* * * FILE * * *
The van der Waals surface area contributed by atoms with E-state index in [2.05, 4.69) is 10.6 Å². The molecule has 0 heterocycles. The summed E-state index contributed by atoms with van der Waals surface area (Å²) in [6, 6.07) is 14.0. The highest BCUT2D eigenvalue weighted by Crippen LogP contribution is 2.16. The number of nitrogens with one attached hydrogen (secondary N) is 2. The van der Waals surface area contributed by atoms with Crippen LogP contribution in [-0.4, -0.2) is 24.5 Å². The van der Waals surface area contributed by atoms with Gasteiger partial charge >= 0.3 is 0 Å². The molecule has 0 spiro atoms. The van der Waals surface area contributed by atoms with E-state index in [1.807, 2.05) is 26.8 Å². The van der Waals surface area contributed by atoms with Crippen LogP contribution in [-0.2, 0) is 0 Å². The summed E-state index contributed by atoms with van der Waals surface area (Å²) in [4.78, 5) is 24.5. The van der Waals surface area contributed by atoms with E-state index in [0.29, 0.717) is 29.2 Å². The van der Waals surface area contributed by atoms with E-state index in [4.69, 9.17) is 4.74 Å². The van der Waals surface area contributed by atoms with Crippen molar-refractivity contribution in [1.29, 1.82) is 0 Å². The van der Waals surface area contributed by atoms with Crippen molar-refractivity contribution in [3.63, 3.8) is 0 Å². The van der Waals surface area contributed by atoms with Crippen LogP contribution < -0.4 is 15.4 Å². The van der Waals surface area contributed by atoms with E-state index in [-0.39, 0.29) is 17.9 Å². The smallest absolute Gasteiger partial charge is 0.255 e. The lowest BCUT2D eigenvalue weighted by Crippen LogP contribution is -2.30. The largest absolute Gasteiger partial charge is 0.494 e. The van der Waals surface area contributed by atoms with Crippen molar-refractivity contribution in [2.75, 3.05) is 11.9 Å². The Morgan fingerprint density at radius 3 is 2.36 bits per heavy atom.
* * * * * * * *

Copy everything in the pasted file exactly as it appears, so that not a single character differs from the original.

The van der Waals surface area contributed by atoms with E-state index in [2.05, 4.69) is 10.6 Å². The molecule has 0 heterocycles. The summed E-state index contributed by atoms with van der Waals surface area (Å²) in [6, 6.07) is 14.0. The highest BCUT2D eigenvalue weighted by Crippen LogP contribution is 2.16. The number of nitrogens with one attached hydrogen (secondary N) is 2. The van der Waals surface area contributed by atoms with Crippen LogP contribution in [-0.4, -0.2) is 24.5 Å². The van der Waals surface area contributed by atoms with Gasteiger partial charge >= 0.3 is 0 Å². The molecule has 0 spiro atoms. The van der Waals surface area contributed by atoms with E-state index in [1.807, 2.05) is 26.8 Å². The van der Waals surface area contributed by atoms with Crippen LogP contribution in [-0.2, 0) is 0 Å². The summed E-state index contributed by atoms with van der Waals surface area (Å²) in [4.78, 5) is 24.5. The van der Waals surface area contributed by atoms with E-state index in [0.29, 0.717) is 29.2 Å². The van der Waals surface area contributed by atoms with E-state index in [4.69, 9.17) is 4.74 Å². The van der Waals surface area contributed by atoms with Crippen molar-refractivity contribution in [1.29, 1.82) is 0 Å². The van der Waals surface area contributed by atoms with Crippen molar-refractivity contribution in [3.63, 3.8) is 0 Å². The van der Waals surface area contributed by atoms with Crippen LogP contribution < -0.4 is 15.4 Å². The van der Waals surface area contributed by atoms with E-state index in [-0.39, 0.29) is 17.9 Å². The smallest absolute Gasteiger partial charge is 0.255 e. The lowest BCUT2D eigenvalue weighted by Crippen LogP contribution is -2.30. The largest absolute Gasteiger partial charge is 0.494 e. The van der Waals surface area contributed by atoms with Crippen molar-refractivity contribution in [2.75, 3.05) is 11.9 Å². The Morgan fingerprint density at radius 3 is 2.36 bits per heavy atom.